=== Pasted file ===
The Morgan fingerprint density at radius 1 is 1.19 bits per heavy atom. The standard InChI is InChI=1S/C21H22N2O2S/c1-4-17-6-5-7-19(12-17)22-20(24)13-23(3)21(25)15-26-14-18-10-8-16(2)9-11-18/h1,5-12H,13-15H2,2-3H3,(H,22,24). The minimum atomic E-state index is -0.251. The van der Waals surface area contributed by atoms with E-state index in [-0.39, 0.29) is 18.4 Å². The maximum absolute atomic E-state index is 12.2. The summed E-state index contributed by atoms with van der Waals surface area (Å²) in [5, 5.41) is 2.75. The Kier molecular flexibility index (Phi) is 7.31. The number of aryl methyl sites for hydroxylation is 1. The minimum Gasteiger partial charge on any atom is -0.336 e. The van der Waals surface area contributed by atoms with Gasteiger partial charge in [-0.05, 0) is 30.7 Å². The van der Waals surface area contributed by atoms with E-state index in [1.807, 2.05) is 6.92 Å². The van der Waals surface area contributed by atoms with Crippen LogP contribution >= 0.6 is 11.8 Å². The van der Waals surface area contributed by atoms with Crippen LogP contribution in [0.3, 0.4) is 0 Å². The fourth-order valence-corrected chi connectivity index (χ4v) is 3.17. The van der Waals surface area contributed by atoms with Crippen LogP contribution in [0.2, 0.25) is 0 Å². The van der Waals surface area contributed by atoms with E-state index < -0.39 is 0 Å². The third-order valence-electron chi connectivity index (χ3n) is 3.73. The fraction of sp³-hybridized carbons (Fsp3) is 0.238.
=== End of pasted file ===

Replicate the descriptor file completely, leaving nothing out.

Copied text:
The Morgan fingerprint density at radius 1 is 1.19 bits per heavy atom. The standard InChI is InChI=1S/C21H22N2O2S/c1-4-17-6-5-7-19(12-17)22-20(24)13-23(3)21(25)15-26-14-18-10-8-16(2)9-11-18/h1,5-12H,13-15H2,2-3H3,(H,22,24). The minimum atomic E-state index is -0.251. The van der Waals surface area contributed by atoms with E-state index in [-0.39, 0.29) is 18.4 Å². The maximum absolute atomic E-state index is 12.2. The summed E-state index contributed by atoms with van der Waals surface area (Å²) in [5, 5.41) is 2.75. The Kier molecular flexibility index (Phi) is 7.31. The number of aryl methyl sites for hydroxylation is 1. The minimum Gasteiger partial charge on any atom is -0.336 e. The van der Waals surface area contributed by atoms with Gasteiger partial charge in [-0.05, 0) is 30.7 Å². The van der Waals surface area contributed by atoms with E-state index in [1.807, 2.05) is 6.92 Å². The van der Waals surface area contributed by atoms with Crippen LogP contribution >= 0.6 is 11.8 Å². The van der Waals surface area contributed by atoms with Crippen LogP contribution in [0.3, 0.4) is 0 Å². The fourth-order valence-corrected chi connectivity index (χ4v) is 3.17. The van der Waals surface area contributed by atoms with Crippen LogP contribution in [0.2, 0.25) is 0 Å². The van der Waals surface area contributed by atoms with E-state index < -0.39 is 0 Å². The third-order valence-electron chi connectivity index (χ3n) is 3.73. The fraction of sp³-hybridized carbons (Fsp3) is 0.238.